On this day in 1923, Marcus Garvey was sentenced to five years in prison.
Marcus Mosiah Garvey, Jr., a prominent social activist, was born in August 1887 in Jamaica. The youngest of 11 children, he grew up with parents who encouraged him to pursue an education. A leader for the Black Nationalism and Pan-Africanism movements, Garvey founded the Universal Negro Improvement Association and African Communities league.
In 1903, he traveled to Kingston, Jamaica where he started to become involved in union activities. Seven years later, he worked as a newspaper writer and editor, traveling through Central America.
He would later travel to London to attend Birkbeck College (University of London). While there, he worked for the African Times and Orient Review.
In 1912, he returned to Jamaica and founded the Universal Negro Improvement Association (U.N.I.A.). His goal was to “establish a country and absolute government of their own.” He spent the next few years promoting the concept of social, economic, and political freedom for African Americans. In 1918, he began publishing the prominent Negro World.
Garvey also started the Negros Factories Association, which was a series of companies that manufactured large commodities in Africa and the Western hemisphere.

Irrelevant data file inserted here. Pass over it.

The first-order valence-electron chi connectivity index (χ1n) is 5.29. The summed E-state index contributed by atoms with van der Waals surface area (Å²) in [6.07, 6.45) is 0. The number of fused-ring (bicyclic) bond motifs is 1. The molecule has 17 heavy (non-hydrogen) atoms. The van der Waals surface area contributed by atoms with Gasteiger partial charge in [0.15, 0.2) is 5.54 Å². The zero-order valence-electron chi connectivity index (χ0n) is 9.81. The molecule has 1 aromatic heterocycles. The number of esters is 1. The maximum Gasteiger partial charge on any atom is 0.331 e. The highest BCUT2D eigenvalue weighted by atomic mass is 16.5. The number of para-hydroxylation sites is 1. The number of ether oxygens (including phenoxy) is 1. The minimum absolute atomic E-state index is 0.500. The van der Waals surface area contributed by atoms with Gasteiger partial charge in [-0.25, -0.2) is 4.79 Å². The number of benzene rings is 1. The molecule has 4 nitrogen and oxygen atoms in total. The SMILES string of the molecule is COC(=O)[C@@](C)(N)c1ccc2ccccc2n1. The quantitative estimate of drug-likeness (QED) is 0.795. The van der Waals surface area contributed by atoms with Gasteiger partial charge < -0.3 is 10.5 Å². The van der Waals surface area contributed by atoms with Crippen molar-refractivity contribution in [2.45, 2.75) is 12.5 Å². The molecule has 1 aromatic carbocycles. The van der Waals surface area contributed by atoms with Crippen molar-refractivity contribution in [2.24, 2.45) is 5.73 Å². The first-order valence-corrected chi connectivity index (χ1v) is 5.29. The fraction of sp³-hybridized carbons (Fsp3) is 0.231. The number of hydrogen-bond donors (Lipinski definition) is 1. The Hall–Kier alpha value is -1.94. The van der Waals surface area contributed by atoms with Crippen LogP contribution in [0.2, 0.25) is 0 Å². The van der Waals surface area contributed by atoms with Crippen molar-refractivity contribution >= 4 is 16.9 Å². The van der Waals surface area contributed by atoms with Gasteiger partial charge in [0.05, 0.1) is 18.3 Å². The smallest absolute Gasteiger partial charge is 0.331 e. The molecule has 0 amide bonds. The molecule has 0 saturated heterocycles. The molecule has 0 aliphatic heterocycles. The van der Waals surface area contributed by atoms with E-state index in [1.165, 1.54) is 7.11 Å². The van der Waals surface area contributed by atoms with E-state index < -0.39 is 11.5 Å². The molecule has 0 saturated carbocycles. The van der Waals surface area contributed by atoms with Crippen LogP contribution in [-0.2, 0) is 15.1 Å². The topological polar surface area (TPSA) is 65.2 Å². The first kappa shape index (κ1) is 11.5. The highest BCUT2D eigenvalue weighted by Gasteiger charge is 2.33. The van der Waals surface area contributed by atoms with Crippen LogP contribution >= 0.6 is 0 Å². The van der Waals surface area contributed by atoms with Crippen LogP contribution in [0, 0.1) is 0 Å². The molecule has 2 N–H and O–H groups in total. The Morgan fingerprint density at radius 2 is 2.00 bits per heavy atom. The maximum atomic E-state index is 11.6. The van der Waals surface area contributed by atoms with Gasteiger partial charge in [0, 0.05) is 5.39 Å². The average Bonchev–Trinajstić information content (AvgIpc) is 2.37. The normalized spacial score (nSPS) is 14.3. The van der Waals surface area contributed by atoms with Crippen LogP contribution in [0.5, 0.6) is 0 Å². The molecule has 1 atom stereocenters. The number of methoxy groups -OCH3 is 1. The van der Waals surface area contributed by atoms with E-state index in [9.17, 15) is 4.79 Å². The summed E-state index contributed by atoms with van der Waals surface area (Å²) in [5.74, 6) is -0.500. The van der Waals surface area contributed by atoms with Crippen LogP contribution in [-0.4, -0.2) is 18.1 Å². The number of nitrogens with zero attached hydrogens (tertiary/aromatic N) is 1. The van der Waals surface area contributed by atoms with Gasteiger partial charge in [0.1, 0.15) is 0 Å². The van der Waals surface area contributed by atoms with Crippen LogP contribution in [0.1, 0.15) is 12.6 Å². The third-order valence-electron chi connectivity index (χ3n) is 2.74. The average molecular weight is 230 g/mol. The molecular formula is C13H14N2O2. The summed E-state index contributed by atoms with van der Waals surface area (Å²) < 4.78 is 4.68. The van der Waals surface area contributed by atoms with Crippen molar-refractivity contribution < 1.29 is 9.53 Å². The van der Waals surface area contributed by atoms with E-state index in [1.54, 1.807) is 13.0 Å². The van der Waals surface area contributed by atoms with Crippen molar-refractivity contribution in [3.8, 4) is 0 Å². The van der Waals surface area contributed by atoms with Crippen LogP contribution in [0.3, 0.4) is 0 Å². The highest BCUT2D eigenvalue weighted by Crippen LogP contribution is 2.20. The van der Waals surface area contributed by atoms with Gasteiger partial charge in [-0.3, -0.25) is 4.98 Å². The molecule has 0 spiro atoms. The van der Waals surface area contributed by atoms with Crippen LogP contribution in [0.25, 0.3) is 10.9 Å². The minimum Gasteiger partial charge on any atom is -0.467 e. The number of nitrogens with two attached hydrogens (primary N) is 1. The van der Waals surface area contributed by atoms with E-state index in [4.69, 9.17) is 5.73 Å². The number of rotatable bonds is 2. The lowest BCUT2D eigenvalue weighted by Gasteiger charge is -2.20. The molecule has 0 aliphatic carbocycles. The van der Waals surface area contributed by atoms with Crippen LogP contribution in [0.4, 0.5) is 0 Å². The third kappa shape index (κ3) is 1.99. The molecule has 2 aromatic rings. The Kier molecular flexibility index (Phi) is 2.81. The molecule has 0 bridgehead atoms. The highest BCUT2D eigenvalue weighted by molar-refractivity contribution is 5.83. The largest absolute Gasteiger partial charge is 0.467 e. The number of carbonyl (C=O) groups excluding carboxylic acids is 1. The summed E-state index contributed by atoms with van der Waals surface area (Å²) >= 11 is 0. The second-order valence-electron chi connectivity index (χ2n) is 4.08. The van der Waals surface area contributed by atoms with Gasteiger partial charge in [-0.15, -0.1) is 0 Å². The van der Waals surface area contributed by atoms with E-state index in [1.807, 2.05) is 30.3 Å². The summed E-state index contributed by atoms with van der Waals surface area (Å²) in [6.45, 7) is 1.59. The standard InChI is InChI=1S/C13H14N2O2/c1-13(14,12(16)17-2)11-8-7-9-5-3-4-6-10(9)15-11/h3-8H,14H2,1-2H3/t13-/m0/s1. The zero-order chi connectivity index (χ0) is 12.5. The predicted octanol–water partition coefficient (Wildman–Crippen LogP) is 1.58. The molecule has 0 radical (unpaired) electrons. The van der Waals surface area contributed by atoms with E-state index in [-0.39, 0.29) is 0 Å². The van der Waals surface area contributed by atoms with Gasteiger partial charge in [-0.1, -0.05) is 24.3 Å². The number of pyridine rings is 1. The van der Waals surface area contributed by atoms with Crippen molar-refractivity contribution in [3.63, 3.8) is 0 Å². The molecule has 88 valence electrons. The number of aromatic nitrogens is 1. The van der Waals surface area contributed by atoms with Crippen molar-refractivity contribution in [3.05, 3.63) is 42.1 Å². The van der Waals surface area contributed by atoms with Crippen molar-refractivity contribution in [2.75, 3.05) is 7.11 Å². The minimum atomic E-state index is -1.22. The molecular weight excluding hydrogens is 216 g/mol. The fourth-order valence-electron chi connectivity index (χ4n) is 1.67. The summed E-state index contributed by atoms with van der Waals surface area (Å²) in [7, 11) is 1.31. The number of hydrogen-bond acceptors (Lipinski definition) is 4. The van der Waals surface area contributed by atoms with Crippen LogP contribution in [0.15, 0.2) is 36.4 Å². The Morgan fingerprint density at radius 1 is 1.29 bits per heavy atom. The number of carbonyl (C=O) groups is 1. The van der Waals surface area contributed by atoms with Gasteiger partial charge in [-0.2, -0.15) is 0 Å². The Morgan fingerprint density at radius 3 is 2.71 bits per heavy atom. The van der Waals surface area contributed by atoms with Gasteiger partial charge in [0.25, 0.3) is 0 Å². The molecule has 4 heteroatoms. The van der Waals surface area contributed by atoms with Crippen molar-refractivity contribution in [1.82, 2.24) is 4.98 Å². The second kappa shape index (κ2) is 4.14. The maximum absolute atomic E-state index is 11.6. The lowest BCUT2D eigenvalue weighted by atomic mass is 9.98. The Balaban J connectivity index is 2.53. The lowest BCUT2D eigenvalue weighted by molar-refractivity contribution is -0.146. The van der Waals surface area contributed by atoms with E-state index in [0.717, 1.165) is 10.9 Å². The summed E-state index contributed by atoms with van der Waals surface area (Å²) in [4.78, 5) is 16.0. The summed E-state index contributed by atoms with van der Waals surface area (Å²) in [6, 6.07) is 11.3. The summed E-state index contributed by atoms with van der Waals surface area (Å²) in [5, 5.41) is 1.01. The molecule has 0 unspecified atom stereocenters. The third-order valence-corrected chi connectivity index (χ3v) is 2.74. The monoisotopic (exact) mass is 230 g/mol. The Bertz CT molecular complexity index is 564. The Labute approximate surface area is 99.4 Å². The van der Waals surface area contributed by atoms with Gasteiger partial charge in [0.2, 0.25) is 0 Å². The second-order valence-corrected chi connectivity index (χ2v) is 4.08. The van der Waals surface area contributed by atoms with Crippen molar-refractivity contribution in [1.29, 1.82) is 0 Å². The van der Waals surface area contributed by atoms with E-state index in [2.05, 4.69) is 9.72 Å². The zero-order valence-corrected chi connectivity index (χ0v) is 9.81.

In 1920, U.N.I.A. had 4 million members and held its first International Convention in New York City at Madison Square Garden. Garvey spoke in front of a crowd of 25,000 people about black pride. While most people found his words to be inspiring, some did not. Some established black leaders made negative comments regarding Garvey’s speech. W.E.B. Du Bois called Garvey “the most dangerous enemy of the Negro race in America.”
In 1922, Garvey was charged with mail fraud. In June of the following year, he was convicted and sentenced to prison for five years. He appealed his conviction, but lost. In 1927 he was released and deported to Jamaica where he continued his activist work.
In 1935, he moved to London, but never commanded the same influence as he had years prior.